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Title: Role of delta-like 4 in solid tumours and response to radiation therapy
Author: Bham, Saif Ahmed Shahab
Awarding Body: University of Oxford
Current Institution: University of Oxford
Date of Award: 2013
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Delta-like ligand 4 (DLL4) is a ligand for the Notch family of receptors. DLL4 is an important regulator of angiogenesis and DLL4 blockade promotes non-productive angiogenesis and delays tumour growth. The aim of this thesis was to investigate the effects of anti-DLL4 therapy in solid tumours in combination with a clinically relevant dose of ionising radiation (5 Gy; IR) and to analyse alterations in the Notch pathway induced by the treatments. Combining both treatments resulted in a greater than additive tumour growth delay in LS174T tumours, compared to either treatment alone. DLL4 blockade dysregulated vasculature and increased necrosis in LS174T and HCT-15 (DLL4-expressing and negative cell lines respectively) tumours within 3 days after treatment, but no changes were observed with IR alone. Additionally, combined IR and anti-DLL4 treatment of FaDu tumours (another DLL4-negative cell line) by our colleagues, also resulted in a supra-additive growth delay. These results show that combining IR with DLL4 blockade is an effective strategy for prolonging tumour growth delay and suggest that the stroma/vasculature provide the main therapeutic target for the anti-DLL4 therapy. Analysis of Notch pathway shows that IR upregulated Jag1 in tumour cells, and may inhibit Notch and downregulate DLL4 in the stroma. These changes may potentially affect tumour vessels and response to anti-DLL4 therapy. In vitro, anti-DLL4 therapy induced proliferation in quiescent contact-inhibited endothelial cells and also appeared to abrogate IR-induced inhibition of migration. These results suggest that DLL4 may be important in maintaining vessel quiescence and that IR may in part decrease migration through Notch signalling. Combining IR and DLL4 blockade to target tumour growth is an effective and well tolerated strategy and warrants further validation and refinement to be translated into clinical practice.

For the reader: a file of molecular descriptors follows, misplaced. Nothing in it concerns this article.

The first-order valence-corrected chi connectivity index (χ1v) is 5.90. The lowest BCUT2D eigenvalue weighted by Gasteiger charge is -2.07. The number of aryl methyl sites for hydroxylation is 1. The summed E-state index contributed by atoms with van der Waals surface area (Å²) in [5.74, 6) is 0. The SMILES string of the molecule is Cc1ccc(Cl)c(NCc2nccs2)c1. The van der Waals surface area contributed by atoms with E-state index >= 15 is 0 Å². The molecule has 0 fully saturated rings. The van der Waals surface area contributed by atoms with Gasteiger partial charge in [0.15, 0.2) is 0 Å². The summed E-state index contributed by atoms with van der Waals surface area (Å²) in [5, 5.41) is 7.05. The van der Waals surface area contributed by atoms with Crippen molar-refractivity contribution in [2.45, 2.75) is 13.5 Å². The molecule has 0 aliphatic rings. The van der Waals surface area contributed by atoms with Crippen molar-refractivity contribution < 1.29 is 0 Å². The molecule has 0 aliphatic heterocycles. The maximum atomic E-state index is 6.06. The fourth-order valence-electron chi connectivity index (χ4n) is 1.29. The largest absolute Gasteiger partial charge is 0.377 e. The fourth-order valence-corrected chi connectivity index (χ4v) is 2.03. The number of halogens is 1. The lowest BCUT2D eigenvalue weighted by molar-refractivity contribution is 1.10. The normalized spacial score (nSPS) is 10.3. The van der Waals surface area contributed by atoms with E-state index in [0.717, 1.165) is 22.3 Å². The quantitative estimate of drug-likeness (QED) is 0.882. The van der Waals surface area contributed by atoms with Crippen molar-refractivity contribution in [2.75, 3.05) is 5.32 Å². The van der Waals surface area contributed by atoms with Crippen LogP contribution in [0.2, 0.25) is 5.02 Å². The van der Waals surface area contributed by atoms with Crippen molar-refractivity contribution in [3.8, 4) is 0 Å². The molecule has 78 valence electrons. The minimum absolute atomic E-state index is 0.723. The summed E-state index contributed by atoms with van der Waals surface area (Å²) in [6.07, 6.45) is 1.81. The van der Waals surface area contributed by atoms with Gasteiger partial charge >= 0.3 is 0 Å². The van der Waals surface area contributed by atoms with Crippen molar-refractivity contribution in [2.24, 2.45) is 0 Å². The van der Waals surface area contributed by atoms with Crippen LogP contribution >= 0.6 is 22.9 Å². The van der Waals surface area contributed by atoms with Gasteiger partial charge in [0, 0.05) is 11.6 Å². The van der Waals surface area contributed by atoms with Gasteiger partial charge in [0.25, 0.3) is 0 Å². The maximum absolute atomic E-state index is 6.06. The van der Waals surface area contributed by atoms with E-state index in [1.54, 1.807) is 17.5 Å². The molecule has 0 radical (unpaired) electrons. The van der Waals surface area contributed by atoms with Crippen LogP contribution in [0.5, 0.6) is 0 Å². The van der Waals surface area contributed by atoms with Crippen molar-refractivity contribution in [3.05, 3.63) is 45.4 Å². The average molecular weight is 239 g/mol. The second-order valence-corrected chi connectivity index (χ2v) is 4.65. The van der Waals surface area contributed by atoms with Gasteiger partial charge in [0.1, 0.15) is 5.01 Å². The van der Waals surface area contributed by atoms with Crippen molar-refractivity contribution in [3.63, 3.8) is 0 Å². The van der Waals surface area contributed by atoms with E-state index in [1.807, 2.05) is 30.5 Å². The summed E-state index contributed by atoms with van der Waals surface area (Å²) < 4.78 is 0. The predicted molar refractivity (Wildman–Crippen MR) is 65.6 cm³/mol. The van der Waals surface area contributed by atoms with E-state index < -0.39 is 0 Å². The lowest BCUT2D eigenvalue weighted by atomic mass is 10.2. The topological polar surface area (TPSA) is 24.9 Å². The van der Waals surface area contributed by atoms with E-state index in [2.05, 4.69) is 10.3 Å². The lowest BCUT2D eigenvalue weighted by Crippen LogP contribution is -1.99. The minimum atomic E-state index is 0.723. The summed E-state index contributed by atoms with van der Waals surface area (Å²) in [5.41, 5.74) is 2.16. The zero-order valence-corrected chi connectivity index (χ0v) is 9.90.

Supervisor: Harris, Adrian L.; Muschel, Ruth J. Sponsor: Not available
Qualification Name: Thesis (Ph.D.) Qualification Level: Doctoral
EThOS ID:  DOI: Not available
Keywords: Oncology ; tumour microenvironment ; tumour angiogenesis ; tumour vasculature ; Notch ; Delta-like 4 ; radiotherapy ; radiation therapy